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Janice Lee on CNA Money Mind: Haze, peatland deforestation, climate change and sustainability
The problem with haze has been recurrent in Singapore since the 1990ies. Why have we not made it go away?
ASE Assistant Professor Janice Lee explains to CNA how the peatland fires that are the source of the haze are connected to cash crops for export, such as palm oil, which is common in Sumatra and Kalimantan, but also pulp wood and rubber plantations. Deforestation and clearing of peatland has made the deep organic peat soils drier and more combustible.Tropical peatland soils are built up of organic material that has accumulated over thousands of years. That not only means that they burn for a long time and are fires hard to put out, but also that they release a lot more smoke and carbondioxide into the atmosphere compared to regular rainforest soil or mineral soil. When the peatlands burn that carbon is released into the atmosphere where it contributes to climate change.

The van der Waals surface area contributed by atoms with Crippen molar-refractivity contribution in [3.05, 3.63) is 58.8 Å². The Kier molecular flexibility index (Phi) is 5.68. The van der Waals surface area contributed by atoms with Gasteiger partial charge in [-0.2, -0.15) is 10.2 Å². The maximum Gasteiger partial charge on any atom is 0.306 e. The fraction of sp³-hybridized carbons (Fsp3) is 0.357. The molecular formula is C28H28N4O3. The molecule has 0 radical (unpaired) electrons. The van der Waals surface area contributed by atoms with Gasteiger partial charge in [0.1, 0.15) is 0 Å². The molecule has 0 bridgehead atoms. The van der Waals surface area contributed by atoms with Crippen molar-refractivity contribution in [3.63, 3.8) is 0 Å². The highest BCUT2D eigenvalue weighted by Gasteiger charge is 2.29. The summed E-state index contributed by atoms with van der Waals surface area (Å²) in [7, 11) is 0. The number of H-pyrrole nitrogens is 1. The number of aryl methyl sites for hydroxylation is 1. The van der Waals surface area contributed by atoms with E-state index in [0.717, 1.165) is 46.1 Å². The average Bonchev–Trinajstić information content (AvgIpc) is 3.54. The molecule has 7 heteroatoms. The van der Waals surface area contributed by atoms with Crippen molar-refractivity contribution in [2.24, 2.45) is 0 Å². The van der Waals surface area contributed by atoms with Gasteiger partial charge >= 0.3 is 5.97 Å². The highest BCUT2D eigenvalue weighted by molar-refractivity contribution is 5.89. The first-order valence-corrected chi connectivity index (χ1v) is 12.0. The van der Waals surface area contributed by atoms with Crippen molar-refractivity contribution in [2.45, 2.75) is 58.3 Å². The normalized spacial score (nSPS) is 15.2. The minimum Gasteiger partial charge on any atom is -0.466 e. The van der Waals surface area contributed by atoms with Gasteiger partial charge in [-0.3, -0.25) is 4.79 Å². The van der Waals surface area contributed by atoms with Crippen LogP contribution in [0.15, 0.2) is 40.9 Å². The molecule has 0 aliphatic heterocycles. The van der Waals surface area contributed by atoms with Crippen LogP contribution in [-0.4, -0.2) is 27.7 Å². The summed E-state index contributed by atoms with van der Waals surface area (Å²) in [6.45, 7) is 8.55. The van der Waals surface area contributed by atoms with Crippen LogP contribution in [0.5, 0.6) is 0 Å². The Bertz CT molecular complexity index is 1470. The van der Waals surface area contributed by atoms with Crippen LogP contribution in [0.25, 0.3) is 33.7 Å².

In addition, Asst Prof Lee points out, when forests burn habitats are lost for many species of wild animals and plants.
Long terms solutions include sustainable practices along the entire supply chain, including financers and traders.